After school in Skänninge and Linköping, Curman studied medicine at the University of Uppsala, where he took his preliminary medical degree in 1856, and at the Karolinska Institute in Stockholm, where he graduated with a master's degree in surgery in 1859 and a medical licentiate degree in 1864. He also spent several years as a student at the Royal Academy of Arts in parallel with his medical studies, and was considered one of the most promising students in sculpture. Curman taught anatomy at the Academy of Arts as acting professor in 1864-1865. From 1869 until 1902 he held a professorship of plastic anatomy there. He was also docent of balneology and climatology at the Karolinska Institute 1880-1898.
Carl Curman's main claim to fame was as a balneologist. Anders Retzius, who was Curman's teacher at the Institute, convinced him to take a position as physician at a bath resort outside Lysekil, established by an old sea captain J. G. Mollén, who had acquired some medical knowledge during his time at sea. After Mollén's death in 1863, the resort was transformed into a joint-stock company and Curman given the task of making plans for a modern resort. He personally designed the bath house and other buildings and remained as head for the resort until 1888. Curman was an influential propagator for the health effects of baths and initiated and led the construction of many bath houses, including the Sturebadet bath house at Stureplan in central Stockholm. Curman made the plans for the bath house and designed a façade modelled on the Ca' Vendramin Calergi in Venice.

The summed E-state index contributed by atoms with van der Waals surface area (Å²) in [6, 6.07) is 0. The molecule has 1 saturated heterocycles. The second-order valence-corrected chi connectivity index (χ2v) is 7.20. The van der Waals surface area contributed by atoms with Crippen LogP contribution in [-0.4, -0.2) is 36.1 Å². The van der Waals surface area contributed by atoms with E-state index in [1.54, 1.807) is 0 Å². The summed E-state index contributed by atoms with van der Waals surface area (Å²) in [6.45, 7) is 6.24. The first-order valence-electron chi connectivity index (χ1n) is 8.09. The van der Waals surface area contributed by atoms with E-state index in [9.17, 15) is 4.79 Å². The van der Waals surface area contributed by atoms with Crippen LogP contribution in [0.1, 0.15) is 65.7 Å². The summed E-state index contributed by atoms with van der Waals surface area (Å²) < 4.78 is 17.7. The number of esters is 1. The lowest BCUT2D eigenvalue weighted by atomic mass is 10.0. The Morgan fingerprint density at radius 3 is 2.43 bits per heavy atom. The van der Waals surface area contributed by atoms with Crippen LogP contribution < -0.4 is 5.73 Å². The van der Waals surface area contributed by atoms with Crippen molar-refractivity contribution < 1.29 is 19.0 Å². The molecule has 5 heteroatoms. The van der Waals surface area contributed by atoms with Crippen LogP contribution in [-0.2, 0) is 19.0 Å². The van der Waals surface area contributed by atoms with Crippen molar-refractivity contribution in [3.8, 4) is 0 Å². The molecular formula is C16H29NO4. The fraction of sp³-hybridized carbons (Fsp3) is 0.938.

Curman also designed his own classicist villa at Floragatan in Stockholm. During the last two decades of the 19th century, the salons there, hosted by him and his wife Calla, née Lundström, were popular among the artistic and intellectual circles of the capital.
His children included the architectural historian and restoration architect Sigurd Curman.
- Josephson, C.D.: "Curman, Carl", Svenskt biografiskt lexikon, 9, pp. 459–466.
- Collection: Carl Curman (Flickr Commons), photographs by Curman from the archives of the Swedish National Heritage Board